After being one of the first targets of an emerging executive compensation litigation strategy, Citrix announced the Delaware Chancery Court has approved the settlement of a notable shareholder derivative action in the case of Calma v. Templeton, which alleged the company improperly awarded excessive compensation to non-employee directors. In 2015, executive compensation litigation expanded into director pay with a specific focus on non-employee director compensation. The plaintiff in the Citrix suit (as well as those in other, similar suits) argued that the lack of a reasonable, shareholder-approved limit on the amount of stock compensation a non-employee director could receive under the company's stock plan renders it impossible for the compensation decision to be made independently. The plaintiff argued that without the ability to make an independent assessment, the Board's decision is not entitled to business judgment protections. Unlike say on pay suits, which burst onto the scene with significant fanfare after the introduction of mandatory say on pay and were dismissed just as quickly, these suits have gained traction with companies such as Facebook already having agreed to similar governance changes in a recent settlement. As for Citrix, as part of the settlement, the company agreed to implement several governance reforms, including:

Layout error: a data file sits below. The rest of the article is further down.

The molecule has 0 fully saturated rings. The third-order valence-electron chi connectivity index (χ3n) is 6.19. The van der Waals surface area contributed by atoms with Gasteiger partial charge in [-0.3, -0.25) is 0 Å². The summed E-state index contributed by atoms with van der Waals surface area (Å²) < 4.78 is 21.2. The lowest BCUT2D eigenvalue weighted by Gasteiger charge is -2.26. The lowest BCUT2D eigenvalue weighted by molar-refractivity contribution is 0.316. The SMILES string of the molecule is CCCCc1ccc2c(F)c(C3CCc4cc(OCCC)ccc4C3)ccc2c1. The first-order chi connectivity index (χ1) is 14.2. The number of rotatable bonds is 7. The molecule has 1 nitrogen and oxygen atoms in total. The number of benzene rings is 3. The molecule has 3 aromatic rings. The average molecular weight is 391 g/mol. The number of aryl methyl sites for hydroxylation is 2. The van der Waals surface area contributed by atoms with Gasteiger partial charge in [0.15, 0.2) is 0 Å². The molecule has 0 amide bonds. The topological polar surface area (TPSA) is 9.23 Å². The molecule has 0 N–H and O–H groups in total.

- Implementing a retroactive limit on the amount of equity awards non-employee directors can earn with a ceiling of $795,000 per director;
- Agreeing to put the retroactive amendments to the 2014 and 2015 bonus plans to a shareholder vote at the 2017 annual meeting;
- Buttressing the company's proxy statement disclosures to address how the company approaches non-employee director compensation, including the role of the consultant and the specific awards made to each non-employee director during the year.
- Amending the compensation committee charter to provide for additional responsibilities, including an annual review of all compensation provided to non-employee directors and the use of an independent compensation consultant to assist in the process.